Donato Carrisi’s “Into the Labyrinth” is now available on DVD and digital download and it looks to appease those looking for a grisly but stylistic psychological-thriller. It has many of the needed pieces in place, but does the premise of this kidnapped girl mysteriously showing up after 15 years weave the compellingly sinister tale it has the potential to?
Where “Into the Labyrinth” Thrives
On premise alone there is plenty of potential for a deeply rooted exploration of a kidnapping and the following search for the psychopath behind it all. The opening act builds plenty of mystery that results in a genuine amount of curiosity as to what happened to this innocent girl. This naturally provokes thought as profiler Dotter Green (Dustin Hoffman) gently tries to pull information from the fragile psyche of Samantha Andretti (Valentina Bellè) while still in her hospital bed. You feel like you’re searching for answers with him, and this creates a charming engagement that was able to quickly lure me into the dark layers of the story-line.
The progression of the plot here follows two paths. You have this profiler searching for answers, and you have a private investigator named Bruno (Toni Servillo) who was working the case years earlier when Samantha was first abducted that has gotten word of her being found. So, there was a layering to the story that effectively captured two elements of a single action, which I found interesting. The film spends time developing each of these plot-lines and it created an inquisitive appeal as to how these two layers of the story would finally cross paths, and in what facet.
Something that overall does help maintain a charming level of mystery as information is slowly sprinkled in. The performances were more than capable. Hoffman was smooth and naturally fit the role despite it not really requiring much from him. Servillo was given the character with more layering. He is dealing with plenty of emotional turmoil both in health, and in the effects this case had on him years ago. This creates a sympathetic connection to him as you can see the impact this case had taken on his life over the years and where it took his career.
There was also a styling to Carrisi’s direction that I found visually appealing. The use of colors and lighting give the film a vibrant appeal that blended with the dark subject matter nicely. It gave the film plenty of artistic appeal, but his techniques never got in the way of the natural flow of the narrative. It was a blend of art-house film, with the story of a somewhat traditional mystery, and I think the combination created an alluring atmosphere for the viewer to escape into.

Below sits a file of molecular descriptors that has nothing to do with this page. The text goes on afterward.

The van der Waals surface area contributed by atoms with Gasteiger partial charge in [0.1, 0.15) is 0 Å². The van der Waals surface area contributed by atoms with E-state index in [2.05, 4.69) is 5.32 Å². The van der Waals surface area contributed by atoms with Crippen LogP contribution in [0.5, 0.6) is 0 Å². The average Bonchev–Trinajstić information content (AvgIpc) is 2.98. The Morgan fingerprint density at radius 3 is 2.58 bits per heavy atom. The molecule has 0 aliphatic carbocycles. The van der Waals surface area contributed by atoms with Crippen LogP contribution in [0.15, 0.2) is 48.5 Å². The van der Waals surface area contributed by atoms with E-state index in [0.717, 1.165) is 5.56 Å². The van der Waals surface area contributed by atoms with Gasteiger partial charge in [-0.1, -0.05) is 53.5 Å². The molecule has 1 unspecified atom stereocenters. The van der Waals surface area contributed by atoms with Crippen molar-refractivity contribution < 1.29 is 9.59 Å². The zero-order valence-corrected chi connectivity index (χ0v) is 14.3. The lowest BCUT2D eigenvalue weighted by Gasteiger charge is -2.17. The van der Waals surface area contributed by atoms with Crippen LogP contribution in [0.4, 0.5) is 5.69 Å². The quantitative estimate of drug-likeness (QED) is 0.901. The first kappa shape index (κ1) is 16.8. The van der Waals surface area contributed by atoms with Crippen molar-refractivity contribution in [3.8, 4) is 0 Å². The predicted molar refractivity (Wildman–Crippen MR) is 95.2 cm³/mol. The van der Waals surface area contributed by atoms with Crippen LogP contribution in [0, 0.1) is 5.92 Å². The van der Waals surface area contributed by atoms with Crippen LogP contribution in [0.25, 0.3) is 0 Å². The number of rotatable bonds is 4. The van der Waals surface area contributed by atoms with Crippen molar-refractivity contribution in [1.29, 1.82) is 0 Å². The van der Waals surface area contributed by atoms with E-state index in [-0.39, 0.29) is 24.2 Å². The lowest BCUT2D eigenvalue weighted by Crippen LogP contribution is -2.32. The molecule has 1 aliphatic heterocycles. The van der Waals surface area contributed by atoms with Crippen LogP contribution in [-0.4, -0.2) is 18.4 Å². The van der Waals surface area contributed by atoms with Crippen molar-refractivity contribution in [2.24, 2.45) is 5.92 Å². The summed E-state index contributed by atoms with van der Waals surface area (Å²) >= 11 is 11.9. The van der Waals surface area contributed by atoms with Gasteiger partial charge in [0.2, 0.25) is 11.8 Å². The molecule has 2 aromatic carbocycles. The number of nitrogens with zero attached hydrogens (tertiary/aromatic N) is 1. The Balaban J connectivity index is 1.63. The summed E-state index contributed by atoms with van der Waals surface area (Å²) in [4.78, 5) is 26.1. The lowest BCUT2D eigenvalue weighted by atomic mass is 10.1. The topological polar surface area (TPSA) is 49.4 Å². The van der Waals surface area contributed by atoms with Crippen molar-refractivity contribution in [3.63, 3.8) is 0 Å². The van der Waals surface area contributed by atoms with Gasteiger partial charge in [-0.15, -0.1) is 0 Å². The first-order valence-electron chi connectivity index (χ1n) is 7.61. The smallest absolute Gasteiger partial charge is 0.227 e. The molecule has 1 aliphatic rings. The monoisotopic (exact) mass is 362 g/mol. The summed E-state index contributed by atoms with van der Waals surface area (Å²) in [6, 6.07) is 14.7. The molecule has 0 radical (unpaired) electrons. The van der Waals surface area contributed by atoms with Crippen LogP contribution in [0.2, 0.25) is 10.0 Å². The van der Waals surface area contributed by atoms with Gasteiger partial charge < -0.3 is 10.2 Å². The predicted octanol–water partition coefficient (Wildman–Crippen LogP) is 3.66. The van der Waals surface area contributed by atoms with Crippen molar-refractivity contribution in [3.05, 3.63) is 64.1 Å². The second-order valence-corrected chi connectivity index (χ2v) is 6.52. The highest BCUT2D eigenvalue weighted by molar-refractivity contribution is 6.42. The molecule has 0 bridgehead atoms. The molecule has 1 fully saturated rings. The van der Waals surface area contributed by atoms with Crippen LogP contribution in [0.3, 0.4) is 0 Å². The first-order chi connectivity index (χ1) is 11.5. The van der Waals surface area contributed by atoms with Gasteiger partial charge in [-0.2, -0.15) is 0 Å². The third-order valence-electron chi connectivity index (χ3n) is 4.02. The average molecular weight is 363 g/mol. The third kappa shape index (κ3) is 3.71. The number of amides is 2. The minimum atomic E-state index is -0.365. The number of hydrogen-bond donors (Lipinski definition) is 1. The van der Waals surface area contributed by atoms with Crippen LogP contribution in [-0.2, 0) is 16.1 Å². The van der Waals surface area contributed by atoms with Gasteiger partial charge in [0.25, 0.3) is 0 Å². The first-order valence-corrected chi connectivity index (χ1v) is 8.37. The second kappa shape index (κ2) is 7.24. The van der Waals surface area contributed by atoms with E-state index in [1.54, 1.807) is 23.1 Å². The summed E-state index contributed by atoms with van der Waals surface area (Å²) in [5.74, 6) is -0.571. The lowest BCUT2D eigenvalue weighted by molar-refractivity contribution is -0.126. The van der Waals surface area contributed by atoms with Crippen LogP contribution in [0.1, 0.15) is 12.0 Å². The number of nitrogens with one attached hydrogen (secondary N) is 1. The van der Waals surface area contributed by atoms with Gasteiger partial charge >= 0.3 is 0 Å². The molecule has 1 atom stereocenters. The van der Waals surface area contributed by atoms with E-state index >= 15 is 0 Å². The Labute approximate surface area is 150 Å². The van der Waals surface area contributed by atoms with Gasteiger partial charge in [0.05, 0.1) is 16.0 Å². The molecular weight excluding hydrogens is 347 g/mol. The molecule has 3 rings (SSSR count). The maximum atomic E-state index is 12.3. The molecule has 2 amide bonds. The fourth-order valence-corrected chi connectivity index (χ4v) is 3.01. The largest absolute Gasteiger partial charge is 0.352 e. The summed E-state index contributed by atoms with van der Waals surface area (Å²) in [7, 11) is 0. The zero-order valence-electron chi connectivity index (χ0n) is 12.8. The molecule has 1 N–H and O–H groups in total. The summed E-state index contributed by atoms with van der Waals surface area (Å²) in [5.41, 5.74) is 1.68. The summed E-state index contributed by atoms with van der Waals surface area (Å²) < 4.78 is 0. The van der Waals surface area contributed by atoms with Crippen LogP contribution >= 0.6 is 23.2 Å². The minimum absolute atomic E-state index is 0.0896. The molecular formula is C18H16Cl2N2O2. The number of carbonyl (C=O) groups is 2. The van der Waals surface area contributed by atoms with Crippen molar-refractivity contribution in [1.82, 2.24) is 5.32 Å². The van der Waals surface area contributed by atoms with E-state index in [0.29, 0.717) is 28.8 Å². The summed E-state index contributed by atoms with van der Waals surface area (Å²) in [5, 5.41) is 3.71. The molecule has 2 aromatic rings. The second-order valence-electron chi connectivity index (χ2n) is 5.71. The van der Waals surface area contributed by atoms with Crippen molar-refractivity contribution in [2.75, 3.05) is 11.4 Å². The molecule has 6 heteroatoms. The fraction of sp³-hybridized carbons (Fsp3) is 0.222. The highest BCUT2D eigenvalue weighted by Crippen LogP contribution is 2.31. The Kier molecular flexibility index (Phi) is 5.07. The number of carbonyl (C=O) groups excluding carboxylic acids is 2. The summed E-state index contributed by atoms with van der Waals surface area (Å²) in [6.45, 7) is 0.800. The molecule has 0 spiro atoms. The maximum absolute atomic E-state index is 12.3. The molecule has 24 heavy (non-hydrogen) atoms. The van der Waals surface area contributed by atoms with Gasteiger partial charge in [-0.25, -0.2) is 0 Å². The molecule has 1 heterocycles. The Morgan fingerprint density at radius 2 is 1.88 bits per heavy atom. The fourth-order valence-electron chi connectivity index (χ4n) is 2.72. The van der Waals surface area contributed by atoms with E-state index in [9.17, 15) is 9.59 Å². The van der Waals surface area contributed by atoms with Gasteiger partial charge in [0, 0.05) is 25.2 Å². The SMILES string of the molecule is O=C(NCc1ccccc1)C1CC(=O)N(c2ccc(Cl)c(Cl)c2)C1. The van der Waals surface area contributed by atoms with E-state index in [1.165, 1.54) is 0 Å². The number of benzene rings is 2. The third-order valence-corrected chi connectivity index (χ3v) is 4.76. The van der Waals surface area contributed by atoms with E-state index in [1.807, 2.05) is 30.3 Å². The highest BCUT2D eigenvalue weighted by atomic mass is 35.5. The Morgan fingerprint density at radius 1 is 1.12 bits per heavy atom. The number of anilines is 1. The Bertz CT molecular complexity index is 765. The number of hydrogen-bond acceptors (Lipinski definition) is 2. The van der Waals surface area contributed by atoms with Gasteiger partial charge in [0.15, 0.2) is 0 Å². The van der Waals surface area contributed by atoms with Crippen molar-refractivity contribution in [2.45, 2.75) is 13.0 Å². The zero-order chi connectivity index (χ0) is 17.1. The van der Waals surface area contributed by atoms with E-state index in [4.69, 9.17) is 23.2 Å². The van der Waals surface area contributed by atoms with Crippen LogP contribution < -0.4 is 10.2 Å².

Where “Into the Labyrinth” Falters
There were issues with this one that ultimately did hinder the enjoyment. It explores Hoffman as he probes Samantha for answers, and it follows Servillo as he restarts his investigation in a second attempt to solve the case that he couldn’t 15 years prior. The progression bounces back-and-forth between these subplots for two-hours and in doing so, it results in a choppy narrative. It spends times trying to unfold both story-lines yet it still fails to truly dive into either one with as much depth as it could have. Thus, making the connective tissue between them lacking the proper layering needed to allow final-act to hit with anything remotely close to the intended dramatic punch.
This was one of those movies that for two-thirds of the run-times keeps a methodical pace while progressing through layers of storytelling. Only to step on the gas in the final-act to try and connect it all, while still hoping to weave in a shocking twist. And like films that usually follow this uneven pacing formula, the final closing here is sadly lacking the emotional intensity it had the potential for. I think had this film spent much more time on one side of the story than the other, that it would’ve made a more lasting impression. Instead of feeling like a jumbled idea not yet cultivated.
Final Verdict on “Into the Labyrinth”
It teases plenty of appealingly sinister elements, dark internal torment, and it does so with plenty of cinematic styling. But it still fails to land with the impact it could have. With everything this one tries to tie together late in the story it feels much more convoluted than intricately sadistic. It has its moments for fans of this genre, but it also has its shortcomings that purists may find make the entire film underwhelming.
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